A coalition of advocacy groups have filed a complaint (PDF) with the U.S. District Court for the District of Columbia over OSHA’s rollback of a provision in its final electronic injury and illness reporting rule, which was issued during the partial government shutdown. Public Citizen, along with the American Public Health Association and the Council of State and Territorial Epidemiologists said in the suit that OSHA “failed to provide a reasoned explanation” for its decision to reverse a requirement that certain businesses electronically submit workplace injury and illness records to OSHA.
A federal jury last week ruled that the company who hired workers to clean up a coal ash spill in Tennessee failed to protect them from the hazards involved. The ruling clears the way for workers affected by the highly toxic substance to seek damages from Jacobs Engineering, the company tasked with cleaning up a massive coal ash spill at the Tennessee Valley Authority's (TVA) Kingston Fossil Plant.
Heat stress illness among United States Postal Service employees in Las Vegas has resulted in a $129,336 fine against the USPS.
An OSHA investigation revealed that at least four USPS employees at the Silverado Station branch in Las Vegas received treatment for heat-related illness this year, including one hospitalization.
Twenty-nine Los Angeles firefighters have filed a lawsuit against Southern California Gas Co., alleging that the utility lied to them about the chemical hazards of a well blowout they responded to in October 2015, resulting in health problems from their exposure to toxins.
The American Industrial Hygiene Association (AIHA) is in favor an electronic submission requirement in OSHA’s proposed rule for the tracking of workplace injuries and illnesses – but it wants a worker privacy study conducted before the rule is finalized.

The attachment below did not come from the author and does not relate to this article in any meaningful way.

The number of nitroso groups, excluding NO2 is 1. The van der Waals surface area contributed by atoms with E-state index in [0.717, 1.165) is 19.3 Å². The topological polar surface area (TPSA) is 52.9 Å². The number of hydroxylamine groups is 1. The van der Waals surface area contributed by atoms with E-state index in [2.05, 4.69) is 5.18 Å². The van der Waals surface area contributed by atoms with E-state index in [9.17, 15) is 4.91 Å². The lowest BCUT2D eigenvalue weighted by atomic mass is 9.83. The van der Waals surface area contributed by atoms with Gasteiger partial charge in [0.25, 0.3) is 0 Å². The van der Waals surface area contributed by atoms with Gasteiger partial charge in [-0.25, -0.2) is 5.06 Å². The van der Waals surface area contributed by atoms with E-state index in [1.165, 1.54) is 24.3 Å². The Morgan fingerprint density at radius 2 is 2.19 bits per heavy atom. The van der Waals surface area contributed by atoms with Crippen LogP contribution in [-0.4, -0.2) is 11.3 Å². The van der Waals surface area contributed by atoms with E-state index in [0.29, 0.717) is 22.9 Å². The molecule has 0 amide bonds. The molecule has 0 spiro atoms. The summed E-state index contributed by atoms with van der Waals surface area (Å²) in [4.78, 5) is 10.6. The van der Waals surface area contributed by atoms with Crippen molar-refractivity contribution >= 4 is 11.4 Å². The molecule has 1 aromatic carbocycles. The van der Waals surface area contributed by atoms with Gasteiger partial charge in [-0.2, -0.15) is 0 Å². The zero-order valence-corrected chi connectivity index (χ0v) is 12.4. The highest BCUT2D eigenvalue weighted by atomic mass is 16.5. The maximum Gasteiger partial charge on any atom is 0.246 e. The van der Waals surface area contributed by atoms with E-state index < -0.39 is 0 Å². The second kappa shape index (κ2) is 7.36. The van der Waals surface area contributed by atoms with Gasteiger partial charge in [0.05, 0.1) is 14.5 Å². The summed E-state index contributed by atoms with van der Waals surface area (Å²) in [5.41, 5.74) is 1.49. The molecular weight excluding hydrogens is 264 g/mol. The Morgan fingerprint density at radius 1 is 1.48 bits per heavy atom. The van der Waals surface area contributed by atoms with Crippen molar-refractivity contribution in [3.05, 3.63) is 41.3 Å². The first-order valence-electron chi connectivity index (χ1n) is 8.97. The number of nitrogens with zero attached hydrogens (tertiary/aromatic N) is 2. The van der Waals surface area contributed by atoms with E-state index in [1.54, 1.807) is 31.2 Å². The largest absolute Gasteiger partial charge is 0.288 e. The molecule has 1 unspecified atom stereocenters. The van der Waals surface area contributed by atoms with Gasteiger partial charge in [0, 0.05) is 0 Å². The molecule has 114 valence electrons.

In a letter sent to the agency’s Director of Technical Support and Emergency Management, Amanda Edens, AIHA Director of Government Relations Mark Ames offered recommendations on the rule.
Recent studies show that the occurrence of Pneumoconiosis, or Black Lung disease, among coal miners across the Nation has skyrocketed beyond anything ever seen before in the industry. Younger, less experienced miners are contracting the disease at an earlier age, subjecting them to a shortened and debilitating existence until they ultimately succumb to the ravages of the illness.
Organization cites his "tireless commitment" to occupational safety
September 5, 2018
The International Occupational Hygiene Association (IOHA) has announced that Roger Alesbury MSc, Dip OH, CFFOH will be the recipient of the IOHA Lifetime Achievement Award. The prestigious award will be conferred during the 11th IOHA International Scientific Conference (IOHA 2018), hosted by the American Industrial Hygiene Association (AIHA) in Washington, DC in September 2018.
After reaching a low point in the late 1990s, the national prevalence of coal worker’s pneumoconiosis (black lung) in miners with 25 years or more of tenure now exceeds 10 percent and in some areas is much higher than that, according to a study published in the American Public Health Association’s American Journal of Public Health.
The Black Lung Benefits Program is more than $4 billion dollars in debt, and a 55 percent reduction scheduled at the end of 2018 in the production tax paid by coal companies will cause that deficit to nearly quadruple over the next 30 years, according to a recent report by the United States Government Accountability Office (GAO).